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Mr. Denham: Let me endeavour to help the hon. Gentleman. My understanding is that no compensation has been paid, though I shall check that during the debate.

Mr. Grieve: I thank the Minister for that answer. That brings me to the nub of the issues that we have to face. He has acknowledged—indeed, he knows—that just before the summer recess we renewed the order for a further 12 months. I know from reading Hansard that points were made about the opportunity that more time would offer to assess the impact of those draconian measures.

For reasons that I do not fully understand, the Minister has decided on the back of the success in Germany that the time has come to introduce a completely new initiative and get rid of the sunset clause so as to make the measures permanent. Our anxiety is based not on the principles on which the Government operated—indeed, when the Bill came before the House last year, we understood those principles—but on the fact that we face an astonishing paucity of information about how, in practice, the legislation affects individuals.

In an intervention, the hon. Member for Southwark, North and Bermondsey made the point that few people have been affected by the measures, saying that most orders arise from convictions and asking whether that was not a reason for not allowing the measures to proceed? I do not entirely agree. If a small number of people are being caught properly by the system, and bearing in mind that it takes only a small number of people to initiative violence at football matches or in their vicinity, that may be persuasive and good reason for maintaining the legislation as it stands. Against that, however, we must assess how the legislation affects individuals.

In that regard, all that we have to go on is the latest document, and I must tell the Minister that it makes worrying reading. It notes that there were 80

and that 13 people were detained and released to travel. So, for starters, 13 people who were detained, presumably for between four and up to six hours, were released, having been inconvenienced, to continue their journey. Section 21B notices were issued to 67 people.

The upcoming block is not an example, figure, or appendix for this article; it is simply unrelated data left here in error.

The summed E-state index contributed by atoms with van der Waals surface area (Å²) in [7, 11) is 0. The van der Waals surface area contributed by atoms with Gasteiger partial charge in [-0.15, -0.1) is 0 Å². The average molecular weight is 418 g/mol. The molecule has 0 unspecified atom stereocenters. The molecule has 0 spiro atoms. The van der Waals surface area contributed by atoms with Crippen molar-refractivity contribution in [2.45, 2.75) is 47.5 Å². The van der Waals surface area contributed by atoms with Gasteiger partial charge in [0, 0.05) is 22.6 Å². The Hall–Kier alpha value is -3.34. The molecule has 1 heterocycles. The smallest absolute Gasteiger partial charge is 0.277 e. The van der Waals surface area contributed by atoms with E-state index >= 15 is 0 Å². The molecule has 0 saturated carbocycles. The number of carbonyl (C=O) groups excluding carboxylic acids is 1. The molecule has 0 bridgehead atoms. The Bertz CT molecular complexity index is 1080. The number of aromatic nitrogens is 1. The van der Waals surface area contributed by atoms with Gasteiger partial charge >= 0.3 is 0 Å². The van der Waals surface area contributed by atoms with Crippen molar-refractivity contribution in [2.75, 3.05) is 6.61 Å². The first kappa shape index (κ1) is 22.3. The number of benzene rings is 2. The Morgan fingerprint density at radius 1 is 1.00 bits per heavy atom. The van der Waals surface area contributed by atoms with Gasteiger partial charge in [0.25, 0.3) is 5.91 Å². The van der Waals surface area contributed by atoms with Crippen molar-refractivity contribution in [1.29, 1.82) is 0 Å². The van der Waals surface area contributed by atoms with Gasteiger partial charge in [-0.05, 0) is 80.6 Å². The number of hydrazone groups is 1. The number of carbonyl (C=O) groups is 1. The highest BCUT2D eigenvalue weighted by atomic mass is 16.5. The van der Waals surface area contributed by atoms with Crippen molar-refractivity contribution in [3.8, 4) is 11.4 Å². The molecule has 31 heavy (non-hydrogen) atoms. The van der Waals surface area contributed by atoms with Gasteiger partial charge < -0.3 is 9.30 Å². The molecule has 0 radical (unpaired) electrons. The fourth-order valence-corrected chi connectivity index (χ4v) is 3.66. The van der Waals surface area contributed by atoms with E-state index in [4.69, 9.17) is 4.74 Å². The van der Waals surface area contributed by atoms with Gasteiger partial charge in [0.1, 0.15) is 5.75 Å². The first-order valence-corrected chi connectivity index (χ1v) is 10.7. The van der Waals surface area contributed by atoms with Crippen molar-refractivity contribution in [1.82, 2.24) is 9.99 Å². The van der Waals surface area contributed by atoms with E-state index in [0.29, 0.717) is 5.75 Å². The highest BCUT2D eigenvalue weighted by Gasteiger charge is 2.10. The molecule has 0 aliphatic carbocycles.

Then we come to the bland statement that is the only information that the House has to go on as to how one of the measures passed by Parliament is affecting people's liberties. Under the heading "Outcome of Court Proceedings Prompted By Issue of Section 21B Notices", the document notes that 36 banning orders were imposed, nine banning orders were refused and that 22 court proceedings were adjourned with a travel ban temporarily upheld.

I assume that those statistics are right. I mean no criticism of the Minister when I say that it does not need a great mathematics exercise to see that the position has been shifting. Getting an updated position for the House to consider is difficult and this latest example seems to be as close as we shall get to one. However, the statistics

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relate to only one match. We do not have full statistics relating to the whole period so that we can make a complete assessment. We have simply to consider the German experience of the Germany-England match. It appears that some 31 people—

Mr. Denham: The hon. Gentleman says that we have no other statistics. In my speech I referred to a report that was laid before the House in June which also includes statistics. It is true that more recent figures are broken down in more detail, and I shall endeavour to provide him with a consolidated set of figures before we reach Committee.

Mr. Grieve: Again, I am grateful to the Minister. He is right: the earlier document does include some broad statistics, but they are not very informative. We are told that 44 orders were made on complaint and that 30 section 21B notices were issued preventing travel and initiating on complaint banning-order proceedings. However, we do not know the outcomes. If I am wrong about that, any information that the Minister can provide will be gratefully received. I have certainly searched.

Mr. Denham: I gave the hon. Gentleman that information in response to his intervention earlier in the debate, but I should be happy to write to him to give him all the facts.

Mr. Grieve: I thank the Minister. I made a note of what he said, but before I came into the Chamber the House did not have that full information. That is a source of anxiety because these processes were the subject of much comment last year, and I have re-read the comments that I made on 17 July 2000 at column 123. There had been a lot of debate involving the then Secretary of State for the Home Department, the right hon. Member for Blackburn (Mr. Straw), about how ponderous the system would be. How long would it last? To what extent would people be dragged into an administrative and bureaucratic system that required many court attendances and that would interfere with their liberty and put a taint on them until it was resolved? The then Home Secretary took the view, which he was fully entitled to take, that that might be a price worth paying. However, he believed that, as the system bedded in, there were unlikely to be many problems. He seemed to believe that they could all be dealt with fairly expeditiously.